Science controversy and communication
Two new articles in Physics Today, one open access and the other behind a paywall (you need to be a member of a partner organisation to get access) cover science controversies and communicating the science of climate change.
The open access article, by Stephen Sherwood of the Climate Change Research Centre at UNSW, is excellent (Steve also did a great presentation at Greenhouse 2011 on climate feedbacks). He covers past controversies surrounding Galileo and Copernicus and compares them with climate change. His argument skewers the contention that the Galileo movement puts up of the climate skeptic being the lone holder of true knowledge persecuted by the all-powerful Church of the Holy Global Warming Consensus.
Greenhouse warming today faces an even greater array of bogus counterarguments based on the uninformed interpretation of data from ice cores, erroneous views about natural carbon sources, alleged but unobserved alternative drivers of climate change, naive expectations of the time scales over which models and observations should match, and various forms of statistical chicanery and logical fallacy. Many of the arguments sound reasonable to an inexpert but intelligent layperson. Critics use the alleged ﬂaws to attempt to discredit the entire field.
Debates between mainstream scientists and silver-tongued opponents cannot be won by the side of truth no matter how obvious the fallacies may be to an expert. Incredibly, as recently as the mid-19th century, a highly charismatic figure calling himself “Parallax” devoted two decades of his life to crisscrossing England arguing that Earth was ﬂat. He debated legitimate astronomers—sometimes teams of them—in town-hall-type settings and wowed audiences. For similar reasons, Einstein himself gave up debating his critics early in the 1920s.
A kicker statement:
Global warming is the first environmental forecast based on physical reasoning—the greenhouse effect and its intensification as IR atmospheric opacity increases—rather than on extrapolating observed patterns of past behaviour.
And the current behaviour mirrors that of the past:
It is jarring to ponder the scene of a colleague from the 17th century refusing to look into a telescope—a level of aversion to inconvenient facts, admittedly not common, that seems incredible. Yet modern counterparts can perhaps be found in those who vilify the Intergovernmental Panel on Climate Change without apparently ever having examined its reports, or who repeat claims—such as global warming having stopped in 1998—that can be trivially falsified by looking at the data.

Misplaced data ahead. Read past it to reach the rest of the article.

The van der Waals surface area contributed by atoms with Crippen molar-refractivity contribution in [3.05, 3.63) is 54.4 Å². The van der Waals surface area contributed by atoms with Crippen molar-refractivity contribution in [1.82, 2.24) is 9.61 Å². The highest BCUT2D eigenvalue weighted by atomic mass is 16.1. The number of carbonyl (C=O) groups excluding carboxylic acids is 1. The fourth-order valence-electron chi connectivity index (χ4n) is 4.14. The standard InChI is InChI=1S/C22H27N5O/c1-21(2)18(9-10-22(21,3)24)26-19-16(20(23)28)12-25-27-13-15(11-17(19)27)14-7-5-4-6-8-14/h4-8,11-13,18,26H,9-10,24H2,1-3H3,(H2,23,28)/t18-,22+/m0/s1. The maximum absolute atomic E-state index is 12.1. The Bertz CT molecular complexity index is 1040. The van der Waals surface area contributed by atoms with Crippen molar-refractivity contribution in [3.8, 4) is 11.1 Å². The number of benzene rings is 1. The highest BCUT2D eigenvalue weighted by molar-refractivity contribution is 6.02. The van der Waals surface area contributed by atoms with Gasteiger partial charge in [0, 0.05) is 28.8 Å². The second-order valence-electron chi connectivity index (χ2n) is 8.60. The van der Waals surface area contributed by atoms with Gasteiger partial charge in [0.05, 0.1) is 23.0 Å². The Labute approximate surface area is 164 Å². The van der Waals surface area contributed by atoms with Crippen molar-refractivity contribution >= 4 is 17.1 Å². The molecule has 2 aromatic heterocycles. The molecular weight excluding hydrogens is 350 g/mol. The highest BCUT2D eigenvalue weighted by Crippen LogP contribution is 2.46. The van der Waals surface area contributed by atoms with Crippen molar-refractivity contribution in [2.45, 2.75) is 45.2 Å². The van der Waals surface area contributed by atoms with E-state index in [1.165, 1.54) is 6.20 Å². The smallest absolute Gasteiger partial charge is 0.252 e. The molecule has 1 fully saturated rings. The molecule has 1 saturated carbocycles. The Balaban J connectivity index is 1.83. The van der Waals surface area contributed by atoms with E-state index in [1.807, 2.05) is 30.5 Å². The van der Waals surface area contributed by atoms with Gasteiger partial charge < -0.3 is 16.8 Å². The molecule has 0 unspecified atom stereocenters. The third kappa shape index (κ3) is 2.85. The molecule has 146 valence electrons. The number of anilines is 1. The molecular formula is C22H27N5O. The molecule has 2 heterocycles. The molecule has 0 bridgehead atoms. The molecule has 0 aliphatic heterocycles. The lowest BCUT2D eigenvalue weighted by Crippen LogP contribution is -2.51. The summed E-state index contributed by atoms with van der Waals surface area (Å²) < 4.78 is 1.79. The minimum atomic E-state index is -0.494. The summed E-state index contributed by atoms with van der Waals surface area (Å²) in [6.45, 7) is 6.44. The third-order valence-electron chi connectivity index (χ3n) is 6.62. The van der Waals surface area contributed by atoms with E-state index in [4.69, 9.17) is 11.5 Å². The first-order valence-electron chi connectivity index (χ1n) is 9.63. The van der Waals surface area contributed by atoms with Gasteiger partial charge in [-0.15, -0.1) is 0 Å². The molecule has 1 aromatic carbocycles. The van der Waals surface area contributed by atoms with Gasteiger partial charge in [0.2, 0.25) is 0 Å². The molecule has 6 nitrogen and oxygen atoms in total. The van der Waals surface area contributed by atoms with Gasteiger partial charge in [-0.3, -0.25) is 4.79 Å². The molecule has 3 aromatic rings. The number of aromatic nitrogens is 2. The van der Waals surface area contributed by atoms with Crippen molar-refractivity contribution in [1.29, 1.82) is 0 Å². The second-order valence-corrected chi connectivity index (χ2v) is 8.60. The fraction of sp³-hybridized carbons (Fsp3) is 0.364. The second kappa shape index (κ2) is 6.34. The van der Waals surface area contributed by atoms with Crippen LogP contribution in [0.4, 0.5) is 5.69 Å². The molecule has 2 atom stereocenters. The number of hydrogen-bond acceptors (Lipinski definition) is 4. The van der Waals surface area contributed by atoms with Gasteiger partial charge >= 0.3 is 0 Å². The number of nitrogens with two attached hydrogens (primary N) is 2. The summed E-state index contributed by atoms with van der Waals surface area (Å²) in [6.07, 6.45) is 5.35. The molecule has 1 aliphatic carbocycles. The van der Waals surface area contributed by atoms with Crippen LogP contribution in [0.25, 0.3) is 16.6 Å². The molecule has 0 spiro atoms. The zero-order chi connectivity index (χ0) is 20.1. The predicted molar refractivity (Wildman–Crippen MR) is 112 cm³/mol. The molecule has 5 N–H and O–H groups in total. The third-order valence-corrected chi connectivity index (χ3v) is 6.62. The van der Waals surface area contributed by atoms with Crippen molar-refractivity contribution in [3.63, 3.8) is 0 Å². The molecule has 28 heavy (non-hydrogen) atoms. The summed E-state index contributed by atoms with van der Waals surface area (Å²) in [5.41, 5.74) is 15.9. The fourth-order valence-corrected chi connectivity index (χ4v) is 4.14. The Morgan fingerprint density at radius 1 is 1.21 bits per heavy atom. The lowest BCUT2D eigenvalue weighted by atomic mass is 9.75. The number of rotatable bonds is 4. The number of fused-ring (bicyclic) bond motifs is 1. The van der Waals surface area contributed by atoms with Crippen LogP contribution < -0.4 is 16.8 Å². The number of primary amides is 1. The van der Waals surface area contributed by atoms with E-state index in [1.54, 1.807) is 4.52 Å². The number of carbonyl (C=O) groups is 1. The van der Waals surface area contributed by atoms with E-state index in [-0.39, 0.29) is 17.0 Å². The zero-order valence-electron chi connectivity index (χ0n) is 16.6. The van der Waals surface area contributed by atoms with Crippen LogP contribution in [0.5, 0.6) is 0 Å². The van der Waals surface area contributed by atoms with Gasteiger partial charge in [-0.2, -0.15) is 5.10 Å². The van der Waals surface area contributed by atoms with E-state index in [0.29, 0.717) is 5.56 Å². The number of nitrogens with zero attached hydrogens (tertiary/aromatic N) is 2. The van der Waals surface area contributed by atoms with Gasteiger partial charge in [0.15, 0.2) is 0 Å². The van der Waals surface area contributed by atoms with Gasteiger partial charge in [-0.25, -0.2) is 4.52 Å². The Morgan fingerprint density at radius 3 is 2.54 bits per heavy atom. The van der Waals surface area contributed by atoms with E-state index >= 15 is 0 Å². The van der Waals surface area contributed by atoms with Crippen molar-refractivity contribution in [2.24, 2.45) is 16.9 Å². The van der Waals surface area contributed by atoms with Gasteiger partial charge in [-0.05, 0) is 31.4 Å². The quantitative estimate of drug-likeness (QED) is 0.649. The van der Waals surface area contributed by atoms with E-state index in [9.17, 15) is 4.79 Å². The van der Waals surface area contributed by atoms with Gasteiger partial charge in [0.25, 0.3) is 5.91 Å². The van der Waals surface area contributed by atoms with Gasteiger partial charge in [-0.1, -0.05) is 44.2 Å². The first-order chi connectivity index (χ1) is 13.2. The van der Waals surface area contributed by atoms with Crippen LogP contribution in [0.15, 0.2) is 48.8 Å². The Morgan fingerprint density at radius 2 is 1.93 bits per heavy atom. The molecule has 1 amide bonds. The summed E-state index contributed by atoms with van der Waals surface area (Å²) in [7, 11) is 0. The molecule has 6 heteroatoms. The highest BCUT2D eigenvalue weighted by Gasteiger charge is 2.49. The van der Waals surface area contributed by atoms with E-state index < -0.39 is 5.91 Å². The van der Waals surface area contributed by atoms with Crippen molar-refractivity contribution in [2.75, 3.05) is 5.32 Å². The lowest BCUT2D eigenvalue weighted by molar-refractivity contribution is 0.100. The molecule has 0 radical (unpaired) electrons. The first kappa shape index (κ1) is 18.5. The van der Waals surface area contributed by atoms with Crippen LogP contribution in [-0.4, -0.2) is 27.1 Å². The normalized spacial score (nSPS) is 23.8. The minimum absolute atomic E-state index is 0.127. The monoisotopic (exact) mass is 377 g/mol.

The other article on science communication by Richard Somerville and Susan Hassol isn’t quite as successful because I think it overlooks some of the human frailties in understanding complex risks that Sherwood covers in his history. Although titled communicating the science of climate change, it gets into risk – how and why we can avoid 2°C warming, for instance.
There is some up-to-date info on American attitudes to climate science. In May 2011, only 64% of Americans think the world is warming (down from a high of 71% percent in November 2008). Only 47% of all respondents believe that global warming, if it exists, is caused mostly by human activity. These numbers are different to those in another recent assessment that concluded 83% think the world is warming. This difference is significant. Perhaps it’s due to different methods: how the question is asked matters a great deal.
However, the key piece of information is this:
Only 39% believe that most scientists think global warming is occurring, and 40% believe there is a lot of disagreement among scientists about whether it’s occurring. Even among those in the most engaged categories, only 44% of the alarmed and 18% of the concerned say there is scientific agreement that the world is warming. Among the disengaged, doubtful, and dismissive, less than 5% believe there is such agreement (Original research here).
These categories are the six Americas of belief in and concern about global warming (cautious is the sixth).
Somerville and Hassol list a range of reasons as to why people haven’t received the scientific message one of which (not the least) is the way scientists communicate. The rest of the article covers a great deal of good advice about how to deliver a public message on scientific findings. They deal with the science-values interface in a manner very reminiscent of Stephen Schneider (and why not?).
Yet, they didn’t address framing. My view is that the strategy they nominated will work with the alarmed and concerned sectors of the public (39% – US population), less well with the cautious (25%) and not at all with the other three categories (35%). Informing the public about the level of meaningful consensus amongst the climate research community is a task that requires access to mass communication of one sort or another. A lot of people are pointing the finger at scientists suggesting that their poor communication is reason for the failure of climate policy. While communication can always be improved (and needs to be) the other reasons why people may not accept the underpinning science: threats to existing belief systems and short-term self interest to name two, getting a clearer scientific message across is not enough.